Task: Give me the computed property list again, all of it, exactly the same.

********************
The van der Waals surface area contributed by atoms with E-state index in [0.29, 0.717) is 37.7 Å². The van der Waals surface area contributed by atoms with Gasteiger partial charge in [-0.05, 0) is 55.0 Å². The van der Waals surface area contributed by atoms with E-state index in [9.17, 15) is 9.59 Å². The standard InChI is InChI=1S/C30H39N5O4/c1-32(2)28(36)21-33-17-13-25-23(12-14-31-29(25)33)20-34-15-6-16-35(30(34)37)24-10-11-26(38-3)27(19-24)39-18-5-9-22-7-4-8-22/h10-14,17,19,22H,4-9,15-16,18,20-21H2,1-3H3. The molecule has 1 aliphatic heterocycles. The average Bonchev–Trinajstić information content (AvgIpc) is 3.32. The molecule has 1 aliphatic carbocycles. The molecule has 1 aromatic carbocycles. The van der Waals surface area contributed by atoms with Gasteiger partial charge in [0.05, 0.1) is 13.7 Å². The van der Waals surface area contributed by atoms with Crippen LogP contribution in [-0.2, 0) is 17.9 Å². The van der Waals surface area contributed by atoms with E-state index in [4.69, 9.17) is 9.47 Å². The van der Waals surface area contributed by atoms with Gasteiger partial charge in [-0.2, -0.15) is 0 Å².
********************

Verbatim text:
The van der Waals surface area contributed by atoms with E-state index in [0.29, 0.717) is 37.7 Å². The van der Waals surface area contributed by atoms with Gasteiger partial charge in [-0.05, 0) is 55.0 Å². The van der Waals surface area contributed by atoms with E-state index in [9.17, 15) is 9.59 Å². The standard InChI is InChI=1S/C30H39N5O4/c1-32(2)28(36)21-33-17-13-25-23(12-14-31-29(25)33)20-34-15-6-16-35(30(34)37)24-10-11-26(38-3)27(19-24)39-18-5-9-22-7-4-8-22/h10-14,17,19,22H,4-9,15-16,18,20-21H2,1-3H3. The molecule has 1 aliphatic heterocycles. The average Bonchev–Trinajstić information content (AvgIpc) is 3.32. The molecule has 1 aliphatic carbocycles. The molecule has 1 aromatic carbocycles. The van der Waals surface area contributed by atoms with Gasteiger partial charge in [0.05, 0.1) is 13.7 Å². The van der Waals surface area contributed by atoms with Crippen LogP contribution in [-0.2, 0) is 17.9 Å². The van der Waals surface area contributed by atoms with E-state index in [4.69, 9.17) is 9.47 Å². The van der Waals surface area contributed by atoms with Gasteiger partial charge in [-0.2, -0.15) is 0 Å².